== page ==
Top space boffins say that they have discovered signs of ice on a second asteroid, indicating that water may be commonly found throughout the asteroid belt - which would be good news indeed for humanity's future in space, as well as offering an intriguing insight into the remote past of Earth.
It was announced in April that water and organic compounds had been detected on 24 Themis, a 120-mile-wide space rock which circles the Sun betwen the orbits of Mars and Jupiter. Now the same scientists say they have made similar discoveries on 65 Cybele, another hefty space lump of the outer main asteroid belt.
"This discovery suggests that this region of our solar system contains more water ice than anticipated," says Professor Humberto Campins, one of the investigating boffins. "And it supports the theory that asteroids may have hit Earth and brought our planet its water and the building blocks for life to form and evolve here."
Speculation on the origins of Earthly water and life are of great scientific interest, but the presence of large amounts of water ice in the asteroid belt is also a big potential deal for humanity's future as well as its past.
Not only would water be very useful for drinking, washing etc and as an oxygen source for astronauts, it is also a potential source of rocket fuel (or perhaps reaction mass for more advanced interplanetary engines). One of the great limiting factors on human activity in space is the need to haul vast amounts of propellant along on every journey: and, in the case of manned voyages, even more for the trip back.
The USA until recently intended to establish manned bases on the Moon, and a key factor in how much those bases would cost to run was the presence or absence of exploitable water ice on the lunar surface: hence the "moon bombing" LCROSS polar impact probe last year.
President Obama has now said that the US will not return to the Moon, so the question of ice mining there becomes somewhat academic unless and until another nation steps up. However, Obama has also said that US astronauts will venture again beyond low Earth orbit, with the ultimate goal of a landing on Mars: but that a mission to a (near-Earth) asteroid will take place first.
Manned flights to and from the asteroids could potentially reap the same benefits from ice mining as Moon missions and bases would: and do so more easily, as there is no lunar gravity field to lift the resulting propellants out of. (Even relatively far-flung asteroids orbiting beyond Mars, like 24 Themis and 65 Cybele, would be technically easier to visit and return from than the Martian surface.)
The prospect even exists of asteroid ice or chemicals mining paying for itself in the nearish future, via the only real commercial space business in the world today - that of satellites in Earth orbit, used for many purposes and generating huge revenues.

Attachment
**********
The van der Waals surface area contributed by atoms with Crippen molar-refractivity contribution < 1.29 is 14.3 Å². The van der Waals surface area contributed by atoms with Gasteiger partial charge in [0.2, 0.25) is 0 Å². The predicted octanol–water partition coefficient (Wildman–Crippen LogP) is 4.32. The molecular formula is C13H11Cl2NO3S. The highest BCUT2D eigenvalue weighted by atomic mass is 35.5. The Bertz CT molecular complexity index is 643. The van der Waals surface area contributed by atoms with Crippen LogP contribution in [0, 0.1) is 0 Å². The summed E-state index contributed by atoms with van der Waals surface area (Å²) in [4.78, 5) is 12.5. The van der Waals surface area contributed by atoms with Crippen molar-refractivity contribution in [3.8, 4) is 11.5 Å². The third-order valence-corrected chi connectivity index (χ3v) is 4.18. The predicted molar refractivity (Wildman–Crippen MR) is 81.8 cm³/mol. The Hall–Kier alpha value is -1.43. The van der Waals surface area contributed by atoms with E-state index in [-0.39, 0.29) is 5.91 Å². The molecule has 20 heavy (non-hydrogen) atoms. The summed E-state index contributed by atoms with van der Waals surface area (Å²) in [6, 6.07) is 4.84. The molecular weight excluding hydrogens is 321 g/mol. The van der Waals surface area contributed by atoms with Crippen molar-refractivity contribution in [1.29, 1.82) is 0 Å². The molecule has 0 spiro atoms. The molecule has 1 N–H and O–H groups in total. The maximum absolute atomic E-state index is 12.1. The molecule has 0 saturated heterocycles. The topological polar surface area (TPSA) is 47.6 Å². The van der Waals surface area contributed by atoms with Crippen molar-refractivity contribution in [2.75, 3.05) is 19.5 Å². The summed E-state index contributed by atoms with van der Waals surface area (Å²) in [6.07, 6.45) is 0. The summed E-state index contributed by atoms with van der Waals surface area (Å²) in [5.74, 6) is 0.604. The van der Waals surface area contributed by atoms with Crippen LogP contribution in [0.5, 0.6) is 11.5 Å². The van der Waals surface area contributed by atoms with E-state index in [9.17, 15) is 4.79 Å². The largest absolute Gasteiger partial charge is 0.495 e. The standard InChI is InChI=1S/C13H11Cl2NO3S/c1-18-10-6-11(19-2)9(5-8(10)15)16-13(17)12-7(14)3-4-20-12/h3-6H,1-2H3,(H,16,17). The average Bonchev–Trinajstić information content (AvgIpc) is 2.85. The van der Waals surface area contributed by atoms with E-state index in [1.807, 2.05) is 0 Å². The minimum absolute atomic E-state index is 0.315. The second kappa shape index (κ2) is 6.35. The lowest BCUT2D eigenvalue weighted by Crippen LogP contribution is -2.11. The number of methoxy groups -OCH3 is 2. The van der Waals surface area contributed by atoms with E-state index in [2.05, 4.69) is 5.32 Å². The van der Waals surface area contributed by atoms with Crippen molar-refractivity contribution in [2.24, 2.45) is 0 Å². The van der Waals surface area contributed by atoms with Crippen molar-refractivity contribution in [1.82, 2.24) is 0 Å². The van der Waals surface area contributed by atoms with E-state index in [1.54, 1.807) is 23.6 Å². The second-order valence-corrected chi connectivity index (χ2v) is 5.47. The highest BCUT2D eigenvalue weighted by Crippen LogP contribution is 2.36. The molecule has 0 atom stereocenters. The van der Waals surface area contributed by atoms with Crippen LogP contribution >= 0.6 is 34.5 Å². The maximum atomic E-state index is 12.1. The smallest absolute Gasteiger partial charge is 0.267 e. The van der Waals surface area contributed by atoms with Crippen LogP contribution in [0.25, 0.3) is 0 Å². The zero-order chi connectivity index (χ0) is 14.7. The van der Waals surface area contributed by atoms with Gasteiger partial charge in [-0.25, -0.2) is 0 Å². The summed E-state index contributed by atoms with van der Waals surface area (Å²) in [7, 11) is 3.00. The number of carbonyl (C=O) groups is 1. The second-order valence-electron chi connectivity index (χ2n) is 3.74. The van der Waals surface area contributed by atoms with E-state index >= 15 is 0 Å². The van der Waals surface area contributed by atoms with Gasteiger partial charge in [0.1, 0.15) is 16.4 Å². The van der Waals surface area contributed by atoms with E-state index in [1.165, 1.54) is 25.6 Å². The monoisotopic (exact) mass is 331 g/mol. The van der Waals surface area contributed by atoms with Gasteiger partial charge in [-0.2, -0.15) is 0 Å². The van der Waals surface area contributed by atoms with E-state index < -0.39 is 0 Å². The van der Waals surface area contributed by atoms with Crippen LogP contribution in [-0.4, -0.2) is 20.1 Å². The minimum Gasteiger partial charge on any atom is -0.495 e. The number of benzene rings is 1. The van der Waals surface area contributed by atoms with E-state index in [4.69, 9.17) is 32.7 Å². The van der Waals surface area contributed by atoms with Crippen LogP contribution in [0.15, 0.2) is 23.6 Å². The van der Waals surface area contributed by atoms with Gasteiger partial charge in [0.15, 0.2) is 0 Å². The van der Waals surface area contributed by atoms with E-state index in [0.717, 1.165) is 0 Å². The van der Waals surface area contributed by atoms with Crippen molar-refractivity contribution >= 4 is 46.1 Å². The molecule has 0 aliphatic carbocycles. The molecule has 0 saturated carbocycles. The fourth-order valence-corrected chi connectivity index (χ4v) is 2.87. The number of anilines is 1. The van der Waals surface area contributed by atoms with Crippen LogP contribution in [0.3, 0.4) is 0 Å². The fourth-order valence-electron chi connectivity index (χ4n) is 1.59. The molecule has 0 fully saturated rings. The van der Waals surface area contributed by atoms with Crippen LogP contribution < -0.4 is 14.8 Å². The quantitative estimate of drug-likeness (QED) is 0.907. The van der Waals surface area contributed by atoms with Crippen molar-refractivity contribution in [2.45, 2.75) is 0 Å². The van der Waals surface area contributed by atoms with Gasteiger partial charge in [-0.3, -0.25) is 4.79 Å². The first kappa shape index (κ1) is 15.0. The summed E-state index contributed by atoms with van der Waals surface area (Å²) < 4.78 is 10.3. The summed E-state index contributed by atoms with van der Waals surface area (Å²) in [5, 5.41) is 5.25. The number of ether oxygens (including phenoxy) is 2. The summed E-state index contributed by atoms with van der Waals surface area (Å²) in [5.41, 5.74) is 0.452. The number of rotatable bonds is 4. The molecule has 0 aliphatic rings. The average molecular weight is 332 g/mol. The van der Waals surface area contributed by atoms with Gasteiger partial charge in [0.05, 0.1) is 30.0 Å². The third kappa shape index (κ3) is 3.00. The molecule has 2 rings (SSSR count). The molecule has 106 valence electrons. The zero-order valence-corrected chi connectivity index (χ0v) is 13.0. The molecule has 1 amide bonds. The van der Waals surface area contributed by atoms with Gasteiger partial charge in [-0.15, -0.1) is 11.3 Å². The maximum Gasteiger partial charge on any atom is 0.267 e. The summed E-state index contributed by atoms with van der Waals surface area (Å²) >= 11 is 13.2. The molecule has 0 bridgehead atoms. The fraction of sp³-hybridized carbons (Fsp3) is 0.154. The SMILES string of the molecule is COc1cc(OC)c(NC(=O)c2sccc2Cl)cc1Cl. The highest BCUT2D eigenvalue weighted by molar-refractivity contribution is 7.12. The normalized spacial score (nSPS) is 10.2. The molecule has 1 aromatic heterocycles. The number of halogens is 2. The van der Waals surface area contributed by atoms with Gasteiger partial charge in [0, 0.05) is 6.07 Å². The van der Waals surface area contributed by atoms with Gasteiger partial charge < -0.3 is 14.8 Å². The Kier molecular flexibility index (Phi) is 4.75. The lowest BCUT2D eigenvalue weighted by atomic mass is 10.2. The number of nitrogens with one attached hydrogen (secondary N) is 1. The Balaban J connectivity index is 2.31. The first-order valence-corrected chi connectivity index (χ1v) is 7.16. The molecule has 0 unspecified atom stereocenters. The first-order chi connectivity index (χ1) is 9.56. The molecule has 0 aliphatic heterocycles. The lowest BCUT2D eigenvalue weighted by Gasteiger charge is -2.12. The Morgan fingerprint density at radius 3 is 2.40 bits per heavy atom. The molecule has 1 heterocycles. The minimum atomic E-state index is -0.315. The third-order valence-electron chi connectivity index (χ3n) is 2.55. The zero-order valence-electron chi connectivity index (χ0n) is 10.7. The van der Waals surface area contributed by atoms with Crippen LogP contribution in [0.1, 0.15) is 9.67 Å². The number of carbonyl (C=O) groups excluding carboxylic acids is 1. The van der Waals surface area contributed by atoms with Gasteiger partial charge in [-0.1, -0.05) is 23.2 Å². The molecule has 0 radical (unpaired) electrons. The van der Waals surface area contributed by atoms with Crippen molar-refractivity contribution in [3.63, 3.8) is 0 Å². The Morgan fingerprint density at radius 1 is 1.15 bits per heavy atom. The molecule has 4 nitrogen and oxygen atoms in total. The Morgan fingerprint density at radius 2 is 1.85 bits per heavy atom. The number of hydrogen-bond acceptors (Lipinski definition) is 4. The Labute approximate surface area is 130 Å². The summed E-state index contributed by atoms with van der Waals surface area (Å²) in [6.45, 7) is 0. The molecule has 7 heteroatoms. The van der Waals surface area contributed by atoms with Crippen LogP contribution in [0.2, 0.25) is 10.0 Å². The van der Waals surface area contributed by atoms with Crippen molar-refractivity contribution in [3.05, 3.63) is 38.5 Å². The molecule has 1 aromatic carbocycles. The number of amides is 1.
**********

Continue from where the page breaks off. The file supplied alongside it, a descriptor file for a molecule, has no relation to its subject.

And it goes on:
At the moment, despite the huge costs of making and launching a satellite, it must be decommissioned and destroyed once its supply of manoeuvring propellant runs low: there is no option to refuel it. Proof-of-concept missions have shown that there's no technical obstacle to sending up robotic refueller craft, but the costs of lifting payload up through Earth's thick atmosphere and deep gravity well are so vast that the economics of satellite refuelling from the mother planet are dubious.
But asteroid ice, in terms of gravity and energy, is actually above Earth orbit already. Very little push would be necessary to bring it to the thirsty satellites that we rely on for comms, navigation, observation and so on.
It might not just be manned missions and bases among the asteroids and the planets which could benefit from the findings of space ice made this year, then. Down the road the bodies signing the cheques to send the ships out to the Belt might not be government space agencies, but ordinary financiers of the sort who today send up so many satellites, seeking to get more value out of their multibillion dollar hardware in orbit above Earth. Satellites and ships of the future would still no doubt be made down here, but they might very well launch to orbit unfuelled one day, saving hugely on launch costs.
Further down the road, anything at all which can be found among the asteroids might become cheap - not just in orbit but down here on Earth, as it could be dropped down to us with ease. (Presence among the asteroids would also, of course, offer the scope for extremely destructive kinetic space bombings - suggesting that the military would not let itself be left behind in the rush to the Belt.)
Thus it behoves to find out all we can about what's out there among the space boulders. The latest 65 Cybele research by Campins and his colleagues, announced on Friday at a Californian science conference and set to be published in the journal Astronomy and Astrophysics, is very timely. ®